WWE Releases Kaval (Brandon Silvestry): Best For Both Worlds
Prior warning, this report has a lot of statistics, and used profightdb.com to set them up. If these statistics are incorrect, I do apologize.
Kaval, aka Brandon Silvestry, was released from the WWE recently per his request, and WWE creative not really having much for the Kaval charcter.
Kaval, who has plenty of titles in other federations, including the FCW as a tag team champion with Michael McGillicutty, just didn’t seem to be a right fit for the WWE. Since joining the WWE for his first NXT taping on June 15, Kaval has had a record of 8-21, with wins over Dolph Ziggler, The Big Show (Five Minute Challenge), Dolph Ziggler/Jack Swagger (Tag Match with Kofi Kingston), and other wins over other NXT members. Seventeen of these matches were on main TV (Smackdown/Raw), and had one PPV Match (Survivor Series 2010 v Dolph Ziggler for IC title).
Kaval was Season Two’s winner of NXT, and you would have to feel that to get some form of push like that, they would have something in mind for them in the near future, but due to injury issues and other circumstances, it was obvious that things had changed.
With losses to Drew McIntyre, Jack Swagger, Dolph Ziggler, Chavo, and Tyler Reks, it seemed that Kaval was just getting jobbed, but to say WWE creative is stupid and can’t see potential is just plain wrong. WWE wouldn’t be the monster that it is right now with no competition if it wasn’t for their creative team.
This of course is a double-edged sword, as nothing that he did really worked. He had a major Internet following, but could never receive the crowd pop that everyone really feels he got.
What a lot of people really don’t understand is that the WWE does a lot of their writing while at house shows, trying out new storylines. Sadly Kaval just wasn’t a very interesting wrestler to have a storyline work for him.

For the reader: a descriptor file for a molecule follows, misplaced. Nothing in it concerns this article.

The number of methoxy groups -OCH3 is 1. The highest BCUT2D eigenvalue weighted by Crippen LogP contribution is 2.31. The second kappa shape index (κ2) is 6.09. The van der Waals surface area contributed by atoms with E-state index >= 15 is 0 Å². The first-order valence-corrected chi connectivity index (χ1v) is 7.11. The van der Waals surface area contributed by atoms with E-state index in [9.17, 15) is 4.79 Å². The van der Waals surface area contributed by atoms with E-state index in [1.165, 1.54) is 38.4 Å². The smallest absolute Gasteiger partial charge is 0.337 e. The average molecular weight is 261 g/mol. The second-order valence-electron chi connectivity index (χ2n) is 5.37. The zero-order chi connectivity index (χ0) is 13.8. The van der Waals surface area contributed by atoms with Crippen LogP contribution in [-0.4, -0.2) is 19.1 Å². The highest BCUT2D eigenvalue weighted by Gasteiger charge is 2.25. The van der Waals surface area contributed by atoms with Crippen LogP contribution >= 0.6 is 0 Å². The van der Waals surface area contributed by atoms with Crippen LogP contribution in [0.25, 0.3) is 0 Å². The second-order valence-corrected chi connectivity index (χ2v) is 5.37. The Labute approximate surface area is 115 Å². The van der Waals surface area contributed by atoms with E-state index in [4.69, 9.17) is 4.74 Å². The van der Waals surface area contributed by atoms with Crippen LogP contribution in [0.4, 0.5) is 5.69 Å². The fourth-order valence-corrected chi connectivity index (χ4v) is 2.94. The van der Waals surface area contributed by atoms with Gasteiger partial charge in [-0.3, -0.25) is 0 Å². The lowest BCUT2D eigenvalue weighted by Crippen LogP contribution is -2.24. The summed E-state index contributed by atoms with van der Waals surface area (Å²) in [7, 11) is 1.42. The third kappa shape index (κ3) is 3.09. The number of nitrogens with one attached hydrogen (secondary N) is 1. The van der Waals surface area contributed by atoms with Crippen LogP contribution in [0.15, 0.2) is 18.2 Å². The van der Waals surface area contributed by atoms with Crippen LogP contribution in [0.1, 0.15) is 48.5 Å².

I am not taking away from the talent that Kaval has, but it’s just obvious that his skillset of moves just do not work in the WWE. This of course isn’t the first time that the WWE has brought in Kaval, he has seven matches on various WWF tapings from Oct. 23, 2000 to Jan. 7, 2002. It was obvious that they felt he was a good worker back then as nearly every time they were at MSG doing a taping, he would have a match.
Let’s look at how he was doing in TNA before he left there early in 2008. He had a 8-16 at TNA in his final season, 2007-08. We can even go back a little further and start at his first loss (starting in TNA at 7-0), from August 2006 to January 2008 he went 12-22, another losing record for this wrestler. Digging even deeper, in NWA/TNA he went 17-17 during the Weekly PPV era.
He started his WWE career in FCW on Jan. 8, 2009, and worked all the way until June 2010 when he had his first match on TV (WWE NXT). It was obvious they really didn’t have any storyline for him then, and when season two of NXT started, they felt they had something going for him, which is why they would have pushed him through NXT.
So why is this best for Kaval and WWE?
WWE did not have anything for him, and it is obvious that Kaval likes to wrestle, so he is going to take the advantage of the name he made while on TV, and get a decent sized paycheck for running the indy promotions. Indy promotions can now promote to the local crowds stating “Former WWE star Senshi/LowKi will be performing”, and will be able to be one of the few people that can run the indy scene and make a decent living.
Consider this as a public outcry to the IWC. Stop screaming that he was let go, not everyone you think is good is meant for WWE. It’s obvious he wasn’t good enough to get some storyline behind him, when people like Chavo Guerrero can still get storylines.
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